UK economy produces still more jobs, higher wages

The UK's employment rate has reached a new high while employees' wages are rising at the fastest rate in 11 years, according to official figures released this week.

Panorama of workers walking in London
The Office for National Statistics (ONS) reported the number in work increased by 31,000 in the quarter July to 32.78 million while the number out of work dropped by 11,000 to 1.29 million, representing the lowest unemployment rate for 45 years.Nevertheless, business leaders and economists expressed concerns that the jobs boom might be cooling under the ever-lengthening shadow of Brexit.

UK employment among women reaches new high - largely due to increase in pension age

David Freeman, head of labour market statistics at the ONS, said, "The employment rate has remained fairly constant at a joint record high for some months now, while the unemployment rate was last lower at the end of 1974."Vacancies continue to fall back from recent record highs, with much of this decline coming from small businesses."Including bonuses, wages are now growing at 4% a year in cash terms for the first time since 2008. Once adjusted for inflation, they have now gone above 2% for the first time in nearly four years."The figures showed that employment among women reached a new high, though this was mainly due to the government increasing the female pensionable age from 60 to 65.

UK employment minister: wages are consistently rising faster than inflation

Employment Minister Mims Davies welcomed the data, saying, "Wages are consistently rising faster than inflation – now for over a year-and-a-half – meaning we’re seeing a sustained boost in pay, supporting consumer confidence and giving a vital lift to millions of households who gain from greater financial security."This joint record employment rate and decades-low unemployment shows our labour market is booming. It’s especially pleasing to see continued record female employment at 72.1%, signalling the great strides we’ve made in empowering women in the workplace, whatever their background."There is still more to do. But today’s positive figures again show a thriving, diverse and resilient labour market to be proud of, and we are in great shape for Brexit on October 31."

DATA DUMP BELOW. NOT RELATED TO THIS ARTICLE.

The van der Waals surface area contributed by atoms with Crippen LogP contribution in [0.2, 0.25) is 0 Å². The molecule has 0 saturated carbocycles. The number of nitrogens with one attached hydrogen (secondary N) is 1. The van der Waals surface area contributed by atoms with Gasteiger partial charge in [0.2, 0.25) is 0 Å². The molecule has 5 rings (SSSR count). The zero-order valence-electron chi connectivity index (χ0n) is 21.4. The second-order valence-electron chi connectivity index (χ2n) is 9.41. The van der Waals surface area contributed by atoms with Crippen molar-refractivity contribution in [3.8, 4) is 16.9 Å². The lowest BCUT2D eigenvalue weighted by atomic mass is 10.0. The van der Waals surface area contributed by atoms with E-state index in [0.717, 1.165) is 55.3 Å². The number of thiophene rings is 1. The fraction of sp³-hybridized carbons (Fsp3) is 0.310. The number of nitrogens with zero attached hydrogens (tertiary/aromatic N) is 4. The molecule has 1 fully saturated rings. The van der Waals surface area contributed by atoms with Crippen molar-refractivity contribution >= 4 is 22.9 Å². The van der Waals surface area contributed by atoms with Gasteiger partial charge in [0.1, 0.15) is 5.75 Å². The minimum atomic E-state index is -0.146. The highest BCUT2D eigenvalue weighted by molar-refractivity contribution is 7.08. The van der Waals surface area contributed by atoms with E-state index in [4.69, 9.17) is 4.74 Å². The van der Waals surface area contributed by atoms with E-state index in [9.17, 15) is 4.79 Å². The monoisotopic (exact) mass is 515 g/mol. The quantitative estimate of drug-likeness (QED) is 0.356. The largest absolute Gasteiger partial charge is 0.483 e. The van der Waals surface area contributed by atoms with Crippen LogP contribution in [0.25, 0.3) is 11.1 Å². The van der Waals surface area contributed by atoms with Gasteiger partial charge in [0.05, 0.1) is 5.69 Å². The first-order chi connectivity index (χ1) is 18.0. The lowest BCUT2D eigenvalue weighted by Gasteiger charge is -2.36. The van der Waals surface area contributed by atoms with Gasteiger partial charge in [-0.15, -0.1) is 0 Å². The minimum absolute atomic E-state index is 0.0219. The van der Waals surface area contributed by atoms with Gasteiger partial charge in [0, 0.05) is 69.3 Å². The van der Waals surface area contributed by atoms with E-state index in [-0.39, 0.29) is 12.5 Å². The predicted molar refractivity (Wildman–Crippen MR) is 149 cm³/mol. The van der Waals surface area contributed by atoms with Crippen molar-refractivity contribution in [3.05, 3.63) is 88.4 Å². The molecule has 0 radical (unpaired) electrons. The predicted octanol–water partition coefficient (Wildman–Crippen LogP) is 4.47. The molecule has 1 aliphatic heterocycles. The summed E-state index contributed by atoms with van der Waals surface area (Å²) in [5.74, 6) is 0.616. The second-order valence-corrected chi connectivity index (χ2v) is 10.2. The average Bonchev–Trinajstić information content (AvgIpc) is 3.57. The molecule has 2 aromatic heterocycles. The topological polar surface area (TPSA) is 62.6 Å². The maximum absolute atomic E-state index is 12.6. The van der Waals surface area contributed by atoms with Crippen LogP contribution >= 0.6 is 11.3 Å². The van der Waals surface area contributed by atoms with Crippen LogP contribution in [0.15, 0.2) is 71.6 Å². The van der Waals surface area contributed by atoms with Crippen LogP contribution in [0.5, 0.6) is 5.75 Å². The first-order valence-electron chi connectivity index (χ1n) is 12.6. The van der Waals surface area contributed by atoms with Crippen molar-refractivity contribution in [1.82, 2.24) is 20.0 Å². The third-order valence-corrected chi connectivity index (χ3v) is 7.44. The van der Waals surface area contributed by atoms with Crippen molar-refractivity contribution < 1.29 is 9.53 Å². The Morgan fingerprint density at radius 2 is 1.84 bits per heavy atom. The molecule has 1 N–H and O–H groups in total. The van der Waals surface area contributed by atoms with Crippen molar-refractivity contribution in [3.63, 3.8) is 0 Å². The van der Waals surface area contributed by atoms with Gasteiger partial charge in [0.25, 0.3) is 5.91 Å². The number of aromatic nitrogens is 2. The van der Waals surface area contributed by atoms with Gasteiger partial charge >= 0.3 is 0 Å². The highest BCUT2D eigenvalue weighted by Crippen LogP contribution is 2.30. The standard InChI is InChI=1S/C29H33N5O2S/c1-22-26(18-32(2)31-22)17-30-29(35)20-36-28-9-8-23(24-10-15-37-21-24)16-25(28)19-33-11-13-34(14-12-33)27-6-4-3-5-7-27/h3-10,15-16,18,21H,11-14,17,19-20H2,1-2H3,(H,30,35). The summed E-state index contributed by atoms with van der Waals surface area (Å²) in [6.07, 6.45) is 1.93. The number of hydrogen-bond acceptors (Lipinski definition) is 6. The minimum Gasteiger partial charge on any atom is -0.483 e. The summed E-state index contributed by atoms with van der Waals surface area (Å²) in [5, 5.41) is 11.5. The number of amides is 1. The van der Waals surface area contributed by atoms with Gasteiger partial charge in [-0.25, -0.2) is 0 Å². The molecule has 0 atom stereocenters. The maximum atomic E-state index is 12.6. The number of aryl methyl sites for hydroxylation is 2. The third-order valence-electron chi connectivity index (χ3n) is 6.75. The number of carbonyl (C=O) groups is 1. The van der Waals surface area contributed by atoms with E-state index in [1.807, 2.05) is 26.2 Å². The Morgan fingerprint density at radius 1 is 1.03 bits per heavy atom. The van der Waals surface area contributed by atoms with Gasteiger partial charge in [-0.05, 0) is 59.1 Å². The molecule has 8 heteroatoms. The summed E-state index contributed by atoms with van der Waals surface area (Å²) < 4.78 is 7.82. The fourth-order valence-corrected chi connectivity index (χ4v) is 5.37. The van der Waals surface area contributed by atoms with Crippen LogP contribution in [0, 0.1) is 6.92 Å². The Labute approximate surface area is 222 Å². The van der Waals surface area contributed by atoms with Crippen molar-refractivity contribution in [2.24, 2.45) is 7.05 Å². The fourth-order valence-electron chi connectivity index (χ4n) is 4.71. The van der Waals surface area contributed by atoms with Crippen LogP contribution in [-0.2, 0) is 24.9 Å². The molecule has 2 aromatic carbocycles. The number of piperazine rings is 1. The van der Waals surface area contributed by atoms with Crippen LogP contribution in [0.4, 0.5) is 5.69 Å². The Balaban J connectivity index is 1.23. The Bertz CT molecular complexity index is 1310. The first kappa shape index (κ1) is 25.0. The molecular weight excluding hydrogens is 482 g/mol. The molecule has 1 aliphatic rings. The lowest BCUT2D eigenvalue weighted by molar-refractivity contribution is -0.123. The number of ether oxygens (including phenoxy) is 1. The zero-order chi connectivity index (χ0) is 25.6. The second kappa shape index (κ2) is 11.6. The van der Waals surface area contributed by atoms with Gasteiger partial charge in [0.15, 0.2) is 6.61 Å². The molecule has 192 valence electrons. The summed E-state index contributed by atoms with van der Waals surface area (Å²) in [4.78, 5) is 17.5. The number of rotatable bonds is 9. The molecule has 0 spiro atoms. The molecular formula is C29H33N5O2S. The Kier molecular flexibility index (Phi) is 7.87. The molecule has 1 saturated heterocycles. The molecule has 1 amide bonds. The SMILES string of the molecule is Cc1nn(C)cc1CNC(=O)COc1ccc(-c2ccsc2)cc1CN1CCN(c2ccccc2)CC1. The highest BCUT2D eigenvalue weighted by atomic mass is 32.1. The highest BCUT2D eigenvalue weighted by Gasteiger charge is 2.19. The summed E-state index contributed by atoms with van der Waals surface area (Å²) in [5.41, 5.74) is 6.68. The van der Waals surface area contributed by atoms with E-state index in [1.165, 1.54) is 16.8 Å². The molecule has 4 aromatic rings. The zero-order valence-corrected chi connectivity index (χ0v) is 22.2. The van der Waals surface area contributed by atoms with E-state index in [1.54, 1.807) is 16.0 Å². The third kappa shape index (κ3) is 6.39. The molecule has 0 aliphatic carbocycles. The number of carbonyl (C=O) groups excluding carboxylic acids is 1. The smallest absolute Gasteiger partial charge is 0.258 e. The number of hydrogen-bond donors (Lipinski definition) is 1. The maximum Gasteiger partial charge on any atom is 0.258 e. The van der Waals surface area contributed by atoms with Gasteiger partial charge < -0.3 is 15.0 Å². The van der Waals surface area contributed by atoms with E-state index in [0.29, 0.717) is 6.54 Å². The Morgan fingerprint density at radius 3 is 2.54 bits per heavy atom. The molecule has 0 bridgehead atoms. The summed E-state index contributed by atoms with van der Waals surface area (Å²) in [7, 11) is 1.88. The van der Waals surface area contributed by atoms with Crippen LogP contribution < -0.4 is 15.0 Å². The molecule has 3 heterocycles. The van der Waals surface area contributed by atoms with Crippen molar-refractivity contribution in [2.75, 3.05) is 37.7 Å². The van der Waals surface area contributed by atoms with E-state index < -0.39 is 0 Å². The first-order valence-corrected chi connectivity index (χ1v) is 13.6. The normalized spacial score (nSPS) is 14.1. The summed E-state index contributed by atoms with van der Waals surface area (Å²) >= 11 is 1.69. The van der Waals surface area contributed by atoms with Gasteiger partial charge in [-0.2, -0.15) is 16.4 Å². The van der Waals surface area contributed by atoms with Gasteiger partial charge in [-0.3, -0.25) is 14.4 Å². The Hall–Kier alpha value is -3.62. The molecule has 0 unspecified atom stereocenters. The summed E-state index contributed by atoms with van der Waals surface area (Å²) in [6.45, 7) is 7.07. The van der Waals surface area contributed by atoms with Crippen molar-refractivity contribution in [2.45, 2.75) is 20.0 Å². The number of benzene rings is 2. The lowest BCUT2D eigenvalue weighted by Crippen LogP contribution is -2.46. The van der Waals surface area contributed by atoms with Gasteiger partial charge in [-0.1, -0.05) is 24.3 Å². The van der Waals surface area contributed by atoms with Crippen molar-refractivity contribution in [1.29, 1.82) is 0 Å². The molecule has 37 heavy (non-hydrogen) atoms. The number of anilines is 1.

Institute of Directors: fears that UK jobs market could be cooling

However, Tej Parikh, chief economist at the Institute of Directors, said he feared the UK’s jobs market could be cooling, mainly because of Brexit uncertainties."For a long time, businesses have been eager to expand their workforce despite difficult economic conditions. With the supply of available workers shrinking and uncertainty lingering, firms are now beginning to dial down their recruitment ambitions," he said."Vacancies are likely to continue falling. It’s becoming harder for business leaders to do any meaningful workforce planning, let alone find the talent that they need. High costs and an unclear view of future revenue have also led some to hold off on new hires."Meanwhile, though the ongoing strength in pay packets is a plus for workers, wages may be pushing at their limit. Cash-strapped SMEs in particular are already finding it difficult to compete for talent by upping their salary offers."

CIPD: strong pay growth driven by labour shortages

Jon Boys, economist at the Chartered Institute of Personnel and Development (CIPD), said, "It’s good news all round with pay continuing to grow and employment remaining at a record high. Although just shy of the pre-crash peak, pay continues to outstrip inflation putting more money in people’s pockets.“However, this strong pay growth is largely being driven by labour shortages in sectors like construction. For this to continue in the long-term, businesses must improve their productivity. It’s also essential that they look at how they recruit, manage and develop their workforce given our uncertain political climate right now."

Pantheon Macroeconomics: surveys now point to negligible growth in employee numbers

Samuel Tombs, chief UK economist at Pantheon Macroeconomics, added, "The renewed fall in the unemployment rate distracts from an otherwise troubling labour market report. Employment was only 31K — 0.1% - higher in the three months to July than in the previous three months, well below the 89K average increase seen since the Brexit vote in 2016."Most surveys of employment intentions also have deteriorated over the summer and now point to negligible growth in employee numbers. Britain’s so-called 'jobs miracle' is starting to lose its shine."

EY Item Club: much will depend on what happens with Brexit and how the UK economy reacts

Howard Archer, chief economic adviser at the EY Item Club, also believes the jobs market will continue to cool, with the likely effect of dampening wage growth."The suspicion has to be that the labour market will falter further in the near term at least as companies worry about the very real possibility of a no-deal Brexit at the end of October, an unsettled domestic political environment and a challenging global economy," he said."August’s further drop in vacancies fuels this suspicion. Much will obviously depends on what happens with Brexit on October 31 and how the economy reacts."We are also doubtful that earnings growth can make further gains – and it may well ease back from July’s levels. With employment growth likely to slow and companies cautious over the outlook among major uncertainties, there is survey evidence that pay awards may be levelling off."

PwC: why the UK should avoid a technical recession

However, PwC economist Jing Teow said continued jobs growth, together with the stronger-than-expected growth figures for July released on Monday, "reinforces our view that the UK should avoid a technical recession in the third quarter".

For more news and views on UK issues, visit our dedicated UK section. 

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